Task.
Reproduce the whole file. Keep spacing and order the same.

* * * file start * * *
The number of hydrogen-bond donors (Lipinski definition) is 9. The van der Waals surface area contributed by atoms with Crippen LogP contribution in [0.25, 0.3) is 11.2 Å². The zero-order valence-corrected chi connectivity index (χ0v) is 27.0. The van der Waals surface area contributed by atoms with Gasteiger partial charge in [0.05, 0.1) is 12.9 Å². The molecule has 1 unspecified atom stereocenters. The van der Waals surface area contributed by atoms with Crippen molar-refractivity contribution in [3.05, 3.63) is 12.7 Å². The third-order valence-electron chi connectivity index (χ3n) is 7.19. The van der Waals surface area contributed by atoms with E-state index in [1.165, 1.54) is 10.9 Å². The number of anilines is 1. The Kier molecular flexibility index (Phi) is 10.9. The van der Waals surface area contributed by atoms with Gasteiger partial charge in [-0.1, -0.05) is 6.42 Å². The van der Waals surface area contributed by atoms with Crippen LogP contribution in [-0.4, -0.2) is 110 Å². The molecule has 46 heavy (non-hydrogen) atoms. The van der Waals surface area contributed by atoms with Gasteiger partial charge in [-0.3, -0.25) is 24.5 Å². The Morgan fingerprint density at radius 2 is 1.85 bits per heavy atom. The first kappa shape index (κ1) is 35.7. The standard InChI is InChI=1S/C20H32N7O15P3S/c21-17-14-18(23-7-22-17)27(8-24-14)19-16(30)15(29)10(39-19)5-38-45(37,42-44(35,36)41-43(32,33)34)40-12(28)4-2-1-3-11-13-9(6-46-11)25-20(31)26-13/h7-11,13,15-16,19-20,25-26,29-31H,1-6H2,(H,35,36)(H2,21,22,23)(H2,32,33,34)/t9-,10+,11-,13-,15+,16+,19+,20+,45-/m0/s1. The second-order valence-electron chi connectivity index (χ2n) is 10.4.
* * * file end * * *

The number of hydrogen-bond donors (Lipinski definition) is 9. The van der Waals surface area contributed by atoms with Crippen LogP contribution in [0.25, 0.3) is 11.2 Å². The zero-order valence-corrected chi connectivity index (χ0v) is 27.0. The van der Waals surface area contributed by atoms with Gasteiger partial charge in [0.05, 0.1) is 12.9 Å². The molecule has 1 unspecified atom stereocenters. The van der Waals surface area contributed by atoms with Crippen molar-refractivity contribution in [3.05, 3.63) is 12.7 Å². The third-order valence-electron chi connectivity index (χ3n) is 7.19. The van der Waals surface area contributed by atoms with E-state index in [1.165, 1.54) is 10.9 Å². The number of anilines is 1. The Kier molecular flexibility index (Phi) is 10.9. The van der Waals surface area contributed by atoms with Gasteiger partial charge in [-0.1, -0.05) is 6.42 Å². The van der Waals surface area contributed by atoms with Crippen LogP contribution in [-0.4, -0.2) is 110 Å². The molecule has 46 heavy (non-hydrogen) atoms. The van der Waals surface area contributed by atoms with Gasteiger partial charge in [-0.3, -0.25) is 24.5 Å². The Morgan fingerprint density at radius 2 is 1.85 bits per heavy atom. The first kappa shape index (κ1) is 35.7. The standard InChI is InChI=1S/C20H32N7O15P3S/c21-17-14-18(23-7-22-17)27(8-24-14)19-16(30)15(29)10(39-19)5-38-45(37,42-44(35,36)41-43(32,33)34)40-12(28)4-2-1-3-11-13-9(6-46-11)25-20(31)26-13/h7-11,13,15-16,19-20,25-26,29-31H,1-6H2,(H,35,36)(H2,21,22,23)(H2,32,33,34)/t9-,10+,11-,13-,15+,16+,19+,20+,45-/m0/s1. The second-order valence-electron chi connectivity index (χ2n) is 10.4.